Whether the detective is the lean and handsome Tecumseh Fox, as in
Double for Death
, or the gargantuan and imperious Nero Wolfe, Rex Stout keeps you on the edge of your seat until the very end.
In Tecumseh Fox, Stout creates a figure as interesting as the mysteries he solves. His country house, dubbed “The Zoo” by neighboring farmers, harbors former criminals trying to straighten up, clients in jeopardy, Mrs. Trimble, the sensitive housekeeper, and Dan Pavey, referred to as Tecumseh’s vice president. Set outside New York City in what was then rolling countryside, Tecumseh’s house is like camp for adults, only without the mandatory swimming classes. Footsteps tramp up and down the hallways; young men prune large branches out of trees; if someone needs a friend to talk to at three in the morning he can usually find another guest awake or he can rouse one. The police roll in and out, complaining or matching wits with Tecumseh, so there’s a dash of animosity to enliven the atmosphere.
We know from the Zoo that Tecumseh, for all his toughness, is softhearted. He can’t turn away someone in trouble. He doesn’t always get paid, either, and he works on a sliding scale of fees. When the damsel in distress shows up at his farm, one of the first things she tells him is that she doesn’t have any money and her uncle, accused of murder and recently fired, doesn’t have any money either. He helps her anyway and is soon drawn into a complex web of personalities, one of whom is bound to be the spider.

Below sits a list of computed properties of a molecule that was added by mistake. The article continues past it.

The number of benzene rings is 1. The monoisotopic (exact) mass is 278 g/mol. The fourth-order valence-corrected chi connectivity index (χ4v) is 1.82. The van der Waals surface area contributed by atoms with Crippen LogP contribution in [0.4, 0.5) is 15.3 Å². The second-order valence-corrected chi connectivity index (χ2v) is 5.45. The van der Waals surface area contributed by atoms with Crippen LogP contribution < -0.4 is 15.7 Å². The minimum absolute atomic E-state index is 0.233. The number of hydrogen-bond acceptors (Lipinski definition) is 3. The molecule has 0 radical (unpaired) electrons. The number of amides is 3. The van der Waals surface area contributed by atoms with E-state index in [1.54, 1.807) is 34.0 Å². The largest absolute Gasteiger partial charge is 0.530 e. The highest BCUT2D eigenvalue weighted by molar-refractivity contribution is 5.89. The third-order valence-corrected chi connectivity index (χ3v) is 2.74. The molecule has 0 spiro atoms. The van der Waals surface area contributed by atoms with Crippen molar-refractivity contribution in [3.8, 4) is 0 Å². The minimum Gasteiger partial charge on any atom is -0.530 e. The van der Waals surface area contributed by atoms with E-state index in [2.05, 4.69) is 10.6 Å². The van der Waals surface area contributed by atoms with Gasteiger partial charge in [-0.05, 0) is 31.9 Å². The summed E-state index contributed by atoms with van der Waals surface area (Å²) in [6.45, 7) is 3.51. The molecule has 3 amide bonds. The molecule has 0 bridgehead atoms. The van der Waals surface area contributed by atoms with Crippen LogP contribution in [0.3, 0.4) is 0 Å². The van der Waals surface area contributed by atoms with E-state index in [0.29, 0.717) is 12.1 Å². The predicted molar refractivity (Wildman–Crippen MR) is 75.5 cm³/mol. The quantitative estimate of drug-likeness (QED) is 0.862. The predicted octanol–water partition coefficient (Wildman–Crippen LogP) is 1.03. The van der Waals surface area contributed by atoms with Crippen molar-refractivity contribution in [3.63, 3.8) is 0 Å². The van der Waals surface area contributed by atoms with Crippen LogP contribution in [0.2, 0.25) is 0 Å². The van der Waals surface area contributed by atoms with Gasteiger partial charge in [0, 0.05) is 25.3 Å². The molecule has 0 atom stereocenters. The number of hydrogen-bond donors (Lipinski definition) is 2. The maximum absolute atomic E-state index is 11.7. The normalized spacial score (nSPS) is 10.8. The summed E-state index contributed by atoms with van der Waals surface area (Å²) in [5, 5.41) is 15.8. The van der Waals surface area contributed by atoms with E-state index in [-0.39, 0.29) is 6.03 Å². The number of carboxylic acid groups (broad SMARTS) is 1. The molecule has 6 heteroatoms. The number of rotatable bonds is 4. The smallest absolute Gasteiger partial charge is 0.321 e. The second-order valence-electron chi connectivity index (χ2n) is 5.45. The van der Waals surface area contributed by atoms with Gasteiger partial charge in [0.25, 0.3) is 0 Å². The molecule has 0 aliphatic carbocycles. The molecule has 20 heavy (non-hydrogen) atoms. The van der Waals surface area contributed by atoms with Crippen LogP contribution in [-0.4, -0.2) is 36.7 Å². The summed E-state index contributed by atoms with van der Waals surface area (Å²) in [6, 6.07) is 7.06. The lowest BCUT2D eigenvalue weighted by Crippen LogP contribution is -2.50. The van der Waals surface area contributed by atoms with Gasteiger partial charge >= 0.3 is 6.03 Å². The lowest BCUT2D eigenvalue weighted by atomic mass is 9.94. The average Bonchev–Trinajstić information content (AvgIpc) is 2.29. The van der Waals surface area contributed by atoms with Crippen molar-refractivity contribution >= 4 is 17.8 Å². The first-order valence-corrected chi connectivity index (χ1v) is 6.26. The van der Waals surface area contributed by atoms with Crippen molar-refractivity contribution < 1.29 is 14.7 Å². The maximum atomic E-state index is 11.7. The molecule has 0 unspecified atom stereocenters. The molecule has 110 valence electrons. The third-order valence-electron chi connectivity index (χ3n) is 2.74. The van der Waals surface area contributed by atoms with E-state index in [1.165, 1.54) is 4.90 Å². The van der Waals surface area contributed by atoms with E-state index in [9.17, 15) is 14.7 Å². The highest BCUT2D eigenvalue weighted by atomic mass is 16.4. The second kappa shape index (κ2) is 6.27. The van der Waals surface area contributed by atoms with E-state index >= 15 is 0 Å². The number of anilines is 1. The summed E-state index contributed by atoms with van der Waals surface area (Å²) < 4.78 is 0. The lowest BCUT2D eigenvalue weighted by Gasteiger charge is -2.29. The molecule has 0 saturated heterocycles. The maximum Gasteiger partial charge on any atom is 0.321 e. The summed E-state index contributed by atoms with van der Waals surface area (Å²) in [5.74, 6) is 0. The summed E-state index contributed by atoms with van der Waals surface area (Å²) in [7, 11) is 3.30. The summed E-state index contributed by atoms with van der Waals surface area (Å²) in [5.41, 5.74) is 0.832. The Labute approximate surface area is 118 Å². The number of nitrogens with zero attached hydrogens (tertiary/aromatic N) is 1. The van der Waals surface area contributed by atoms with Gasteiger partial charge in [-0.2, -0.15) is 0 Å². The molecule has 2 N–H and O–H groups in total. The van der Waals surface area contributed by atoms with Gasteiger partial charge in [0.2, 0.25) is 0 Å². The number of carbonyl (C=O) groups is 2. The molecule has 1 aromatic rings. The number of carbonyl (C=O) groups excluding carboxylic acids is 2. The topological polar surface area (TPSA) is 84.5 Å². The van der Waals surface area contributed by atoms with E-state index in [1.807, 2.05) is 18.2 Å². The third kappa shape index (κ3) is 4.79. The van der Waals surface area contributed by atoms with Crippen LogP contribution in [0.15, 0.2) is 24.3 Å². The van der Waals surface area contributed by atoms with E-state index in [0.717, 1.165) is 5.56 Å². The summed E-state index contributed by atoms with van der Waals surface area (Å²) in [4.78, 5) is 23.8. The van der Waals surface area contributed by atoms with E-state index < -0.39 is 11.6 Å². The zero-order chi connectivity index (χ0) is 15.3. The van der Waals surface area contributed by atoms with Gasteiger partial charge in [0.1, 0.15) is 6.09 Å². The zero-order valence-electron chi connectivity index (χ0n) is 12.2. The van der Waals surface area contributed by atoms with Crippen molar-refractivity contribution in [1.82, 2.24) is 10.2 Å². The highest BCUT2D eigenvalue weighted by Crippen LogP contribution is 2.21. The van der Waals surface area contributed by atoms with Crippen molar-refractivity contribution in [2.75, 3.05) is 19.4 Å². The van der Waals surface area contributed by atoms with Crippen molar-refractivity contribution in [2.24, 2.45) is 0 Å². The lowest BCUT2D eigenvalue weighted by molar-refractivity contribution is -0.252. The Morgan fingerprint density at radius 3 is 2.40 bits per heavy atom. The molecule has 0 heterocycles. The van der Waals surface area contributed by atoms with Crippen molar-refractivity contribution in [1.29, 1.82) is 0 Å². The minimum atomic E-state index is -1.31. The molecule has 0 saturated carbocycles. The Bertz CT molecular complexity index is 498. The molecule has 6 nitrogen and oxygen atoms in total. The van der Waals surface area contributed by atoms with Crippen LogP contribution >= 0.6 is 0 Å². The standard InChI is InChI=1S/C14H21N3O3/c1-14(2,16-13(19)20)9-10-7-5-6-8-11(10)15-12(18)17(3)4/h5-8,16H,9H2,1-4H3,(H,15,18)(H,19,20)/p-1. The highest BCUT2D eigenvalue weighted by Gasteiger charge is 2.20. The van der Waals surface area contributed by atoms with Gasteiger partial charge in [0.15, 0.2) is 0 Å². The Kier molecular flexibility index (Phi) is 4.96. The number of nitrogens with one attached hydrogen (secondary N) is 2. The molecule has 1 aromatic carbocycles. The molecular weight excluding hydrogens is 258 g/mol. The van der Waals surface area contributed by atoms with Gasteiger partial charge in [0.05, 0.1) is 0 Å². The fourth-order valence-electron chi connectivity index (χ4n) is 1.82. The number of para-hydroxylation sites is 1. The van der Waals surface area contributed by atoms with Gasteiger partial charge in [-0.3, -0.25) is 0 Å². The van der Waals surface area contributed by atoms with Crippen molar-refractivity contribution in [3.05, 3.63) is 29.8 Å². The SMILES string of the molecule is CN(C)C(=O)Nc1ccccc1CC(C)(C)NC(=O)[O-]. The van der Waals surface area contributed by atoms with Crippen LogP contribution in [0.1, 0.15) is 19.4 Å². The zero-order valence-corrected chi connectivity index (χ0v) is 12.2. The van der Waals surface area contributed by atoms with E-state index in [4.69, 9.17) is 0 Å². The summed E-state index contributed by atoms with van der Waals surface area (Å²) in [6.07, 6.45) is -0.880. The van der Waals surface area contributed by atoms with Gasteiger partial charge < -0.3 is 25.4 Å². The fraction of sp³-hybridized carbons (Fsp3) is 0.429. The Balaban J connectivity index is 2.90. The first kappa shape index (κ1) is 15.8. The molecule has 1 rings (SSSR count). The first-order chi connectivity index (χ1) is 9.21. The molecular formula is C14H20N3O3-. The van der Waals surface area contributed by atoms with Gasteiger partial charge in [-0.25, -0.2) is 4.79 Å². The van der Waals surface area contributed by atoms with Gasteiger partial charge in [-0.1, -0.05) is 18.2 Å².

Tecumseh appreciates ladies, although Nancy Grant, beautiful and in her early twenties, amuses him more than she attracts him. Nancy at times appears to be a quart low, and while airheads appeal to some men, they don’t especially appeal to Tecumseh. He likes her, he can’t resist her frantic entreaties, but he’s not drawn to her. Somehow that makes him far more interesting than if he took the case in a flash of lust. In
Double for Death
he is a man in his mid-thirties, quite capable of exercising all his parts. He’s working from a different standard and in his way he mystifies people accustomed to simple men, men driven by lust, money, or even fame. Tecumseh, much more complicated, seeks balance. Redressing a wrong is balance. It’s justice, too, but Tecumseh knows better than to pontificate on such subjects as justice, love, and goodness. He lets others blather. He just gets the job done.